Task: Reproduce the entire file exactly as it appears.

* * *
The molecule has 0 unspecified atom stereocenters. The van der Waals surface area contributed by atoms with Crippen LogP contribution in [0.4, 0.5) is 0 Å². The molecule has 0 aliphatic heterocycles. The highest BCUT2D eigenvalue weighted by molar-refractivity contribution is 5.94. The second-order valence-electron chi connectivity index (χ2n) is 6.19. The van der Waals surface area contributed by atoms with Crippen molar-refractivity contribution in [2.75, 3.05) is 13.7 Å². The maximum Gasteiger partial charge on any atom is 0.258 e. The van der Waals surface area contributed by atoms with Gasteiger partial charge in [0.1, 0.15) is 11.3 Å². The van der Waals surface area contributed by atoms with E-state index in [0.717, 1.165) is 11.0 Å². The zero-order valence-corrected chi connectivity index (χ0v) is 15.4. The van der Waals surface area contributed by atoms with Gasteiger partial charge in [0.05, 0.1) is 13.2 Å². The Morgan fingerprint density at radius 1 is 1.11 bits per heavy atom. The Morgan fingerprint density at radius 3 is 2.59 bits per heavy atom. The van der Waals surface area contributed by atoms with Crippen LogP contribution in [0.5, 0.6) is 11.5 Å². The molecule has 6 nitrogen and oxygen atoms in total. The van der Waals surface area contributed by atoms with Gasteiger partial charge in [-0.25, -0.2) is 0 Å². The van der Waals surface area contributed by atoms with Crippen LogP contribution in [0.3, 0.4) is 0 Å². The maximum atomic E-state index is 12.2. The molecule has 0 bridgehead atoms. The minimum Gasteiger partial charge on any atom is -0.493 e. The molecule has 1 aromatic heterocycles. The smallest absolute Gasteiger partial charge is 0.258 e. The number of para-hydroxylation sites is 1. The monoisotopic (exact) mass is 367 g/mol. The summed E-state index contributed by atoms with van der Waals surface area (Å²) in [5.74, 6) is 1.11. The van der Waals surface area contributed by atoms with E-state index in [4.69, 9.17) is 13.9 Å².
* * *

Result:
The molecule has 0 unspecified atom stereocenters. The van der Waals surface area contributed by atoms with Crippen LogP contribution in [0.4, 0.5) is 0 Å². The molecule has 0 aliphatic heterocycles. The highest BCUT2D eigenvalue weighted by molar-refractivity contribution is 5.94. The second-order valence-electron chi connectivity index (χ2n) is 6.19. The van der Waals surface area contributed by atoms with Crippen molar-refractivity contribution in [2.75, 3.05) is 13.7 Å². The maximum Gasteiger partial charge on any atom is 0.258 e. The van der Waals surface area contributed by atoms with Gasteiger partial charge in [0.1, 0.15) is 11.3 Å². The van der Waals surface area contributed by atoms with E-state index in [0.717, 1.165) is 11.0 Å². The zero-order valence-corrected chi connectivity index (χ0v) is 15.4. The van der Waals surface area contributed by atoms with Gasteiger partial charge in [0.05, 0.1) is 13.2 Å². The Morgan fingerprint density at radius 1 is 1.11 bits per heavy atom. The Morgan fingerprint density at radius 3 is 2.59 bits per heavy atom. The van der Waals surface area contributed by atoms with Crippen LogP contribution in [0.5, 0.6) is 11.5 Å². The molecule has 6 nitrogen and oxygen atoms in total. The van der Waals surface area contributed by atoms with Gasteiger partial charge in [-0.25, -0.2) is 0 Å². The van der Waals surface area contributed by atoms with Crippen LogP contribution in [0.3, 0.4) is 0 Å². The maximum atomic E-state index is 12.2. The molecule has 0 bridgehead atoms. The minimum Gasteiger partial charge on any atom is -0.493 e. The molecule has 1 aromatic heterocycles. The smallest absolute Gasteiger partial charge is 0.258 e. The number of para-hydroxylation sites is 1. The monoisotopic (exact) mass is 367 g/mol. The summed E-state index contributed by atoms with van der Waals surface area (Å²) in [5.74, 6) is 1.11. The van der Waals surface area contributed by atoms with E-state index in [4.69, 9.17) is 13.9 Å².